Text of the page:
These festivals are organized in different places in Turkey such as Sivas (where the first âşıklar festival took place in 1931), Kars, Erzurum, Konya, etc. Âşıklar are invited to the festival to compete in different categories of performance including, “the best seven poems of the year, güzelleme (poetry of praise), composition of poetry without the saz, recitation of poetry, and dudakdeğmez (a tradition in which one’s lips cannot meet while reciting spontaneously composed poetry, accomplished by consciously leaving out certain letters of the alphabet), folk songs, folk songs with a hikâye, improvised folk songs, heroic songs and songs of other âşıklar, quatrain (koşma), which is the most commonly used form in âşık poetry, song dueling, etc. For more information, see Erdener’s book (Erdener, 1995, p. 113, 168-188).

What is Âşık style?

Âşık style, which started in Anatolia during either the XVI or XVII century and continues in the XXI century, is a poetic style unique to saz poets. This style, which has specific rules associated with a specific worldview, has carried many compositions and literary traditions from the past into present times. It has also been spread from urban and country towns to villages and between tribes; from palaces to dervish lodges, cafés, barracks, etc. and has an assured listener community. In addition, Âşık style is not only both literary and musical, but has combined various artistic elements to develop a new character peculiar to itself (Köprülü, 1962, p. 29).


What are the features of Âşık Music?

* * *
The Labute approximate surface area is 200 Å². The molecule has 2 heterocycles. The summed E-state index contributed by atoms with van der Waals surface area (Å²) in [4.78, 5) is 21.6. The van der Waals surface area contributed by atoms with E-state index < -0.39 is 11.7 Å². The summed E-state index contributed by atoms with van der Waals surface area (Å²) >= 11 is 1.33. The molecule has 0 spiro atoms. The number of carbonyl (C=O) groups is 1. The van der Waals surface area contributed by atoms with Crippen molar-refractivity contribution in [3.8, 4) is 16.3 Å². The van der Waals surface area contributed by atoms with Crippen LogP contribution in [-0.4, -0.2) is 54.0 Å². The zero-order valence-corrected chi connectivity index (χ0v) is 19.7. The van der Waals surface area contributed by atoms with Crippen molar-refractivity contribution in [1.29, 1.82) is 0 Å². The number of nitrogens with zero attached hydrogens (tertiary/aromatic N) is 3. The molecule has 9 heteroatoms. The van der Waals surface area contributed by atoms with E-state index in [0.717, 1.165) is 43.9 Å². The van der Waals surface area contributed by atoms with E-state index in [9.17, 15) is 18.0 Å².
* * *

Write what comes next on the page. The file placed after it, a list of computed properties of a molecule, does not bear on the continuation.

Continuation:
While often the poetry is of ultimate importance, the music is also central to âşık art.  Indeed, some âşıklar feel that they can’t create anything without their instrument. When they describe their music they often use the technical terms “makam” (maqam) and “ayak”. According to them, the âşık’s musical knowledge is related to his/her knowledge of makam/ayak. Although some âşıklar claim to know many makams, some researchers claim that the forms they speak of cannot be defined as makams. For instance, Nida Tüfekçi listened to a makam sample, which is variously called “hava” (air), “ağız” (dialect), and “ayak” by different âşıklar cited in his field-work. The âşıklar performed differing melodic-rhythmic forms from each other, although they used the same name for the makam. Therefore we can’t illustrate these melodies with Classical Turkish Music makam definitions (Tüfekçi, 2000, p. 232). And again considering his research, while âşıklar perform their own poems, they don’t compose new melodic compositions. Holding on to their regional musical legacy, they set their poems to traditional regional compositions. In other words, they lay down their poems over old melodies that have been known for many years in their region. These kinds of melodic forms have different names in different places, such as makam, ayak, hava etc. (Tüfekçi, 2000, p. 242).